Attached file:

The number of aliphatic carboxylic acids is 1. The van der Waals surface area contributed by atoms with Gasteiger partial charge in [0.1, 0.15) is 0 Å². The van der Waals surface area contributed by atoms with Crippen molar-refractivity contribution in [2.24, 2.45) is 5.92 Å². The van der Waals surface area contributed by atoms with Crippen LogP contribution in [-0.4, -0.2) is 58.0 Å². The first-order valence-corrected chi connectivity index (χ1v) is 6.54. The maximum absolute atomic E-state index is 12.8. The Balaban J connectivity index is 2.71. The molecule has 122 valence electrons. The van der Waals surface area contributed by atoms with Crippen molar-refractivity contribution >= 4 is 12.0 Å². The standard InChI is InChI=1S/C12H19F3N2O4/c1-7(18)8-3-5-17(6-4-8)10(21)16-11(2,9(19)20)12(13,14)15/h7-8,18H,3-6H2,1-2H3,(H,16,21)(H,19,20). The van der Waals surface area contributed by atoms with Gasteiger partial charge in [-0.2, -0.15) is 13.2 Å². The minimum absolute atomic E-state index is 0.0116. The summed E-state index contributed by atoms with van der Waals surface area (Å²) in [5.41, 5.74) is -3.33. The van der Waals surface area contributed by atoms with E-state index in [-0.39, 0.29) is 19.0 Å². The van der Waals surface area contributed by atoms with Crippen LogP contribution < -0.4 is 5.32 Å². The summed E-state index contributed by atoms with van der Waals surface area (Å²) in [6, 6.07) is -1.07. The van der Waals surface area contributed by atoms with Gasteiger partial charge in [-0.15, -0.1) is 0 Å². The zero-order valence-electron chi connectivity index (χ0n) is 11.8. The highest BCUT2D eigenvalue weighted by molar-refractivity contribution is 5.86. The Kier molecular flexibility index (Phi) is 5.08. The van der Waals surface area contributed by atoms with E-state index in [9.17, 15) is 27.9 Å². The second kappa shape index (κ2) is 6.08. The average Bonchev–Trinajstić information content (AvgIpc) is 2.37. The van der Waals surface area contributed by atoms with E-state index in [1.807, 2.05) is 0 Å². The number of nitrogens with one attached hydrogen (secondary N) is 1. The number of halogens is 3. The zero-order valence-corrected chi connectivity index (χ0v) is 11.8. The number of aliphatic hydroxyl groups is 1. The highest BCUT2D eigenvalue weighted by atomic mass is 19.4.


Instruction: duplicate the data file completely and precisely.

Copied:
The number of aliphatic carboxylic acids is 1. The van der Waals surface area contributed by atoms with Gasteiger partial charge in [0.1, 0.15) is 0 Å². The van der Waals surface area contributed by atoms with Crippen molar-refractivity contribution in [2.24, 2.45) is 5.92 Å². The van der Waals surface area contributed by atoms with Crippen LogP contribution in [-0.4, -0.2) is 58.0 Å². The first-order valence-corrected chi connectivity index (χ1v) is 6.54. The maximum absolute atomic E-state index is 12.8. The Balaban J connectivity index is 2.71. The molecule has 122 valence electrons. The van der Waals surface area contributed by atoms with Crippen molar-refractivity contribution >= 4 is 12.0 Å². The standard InChI is InChI=1S/C12H19F3N2O4/c1-7(18)8-3-5-17(6-4-8)10(21)16-11(2,9(19)20)12(13,14)15/h7-8,18H,3-6H2,1-2H3,(H,16,21)(H,19,20). The van der Waals surface area contributed by atoms with Gasteiger partial charge in [-0.2, -0.15) is 13.2 Å². The minimum absolute atomic E-state index is 0.0116. The summed E-state index contributed by atoms with van der Waals surface area (Å²) in [5.41, 5.74) is -3.33. The van der Waals surface area contributed by atoms with E-state index in [-0.39, 0.29) is 19.0 Å². The van der Waals surface area contributed by atoms with Crippen LogP contribution < -0.4 is 5.32 Å². The summed E-state index contributed by atoms with van der Waals surface area (Å²) in [6, 6.07) is -1.07. The van der Waals surface area contributed by atoms with Gasteiger partial charge in [-0.15, -0.1) is 0 Å². The zero-order valence-electron chi connectivity index (χ0n) is 11.8. The highest BCUT2D eigenvalue weighted by molar-refractivity contribution is 5.86. The Kier molecular flexibility index (Phi) is 5.08. The van der Waals surface area contributed by atoms with E-state index in [9.17, 15) is 27.9 Å². The second kappa shape index (κ2) is 6.08. The average Bonchev–Trinajstić information content (AvgIpc) is 2.37. The van der Waals surface area contributed by atoms with E-state index in [1.807, 2.05) is 0 Å². The number of nitrogens with one attached hydrogen (secondary N) is 1. The number of halogens is 3. The zero-order valence-corrected chi connectivity index (χ0v) is 11.8. The number of aliphatic hydroxyl groups is 1. The highest BCUT2D eigenvalue weighted by atomic mass is 19.4.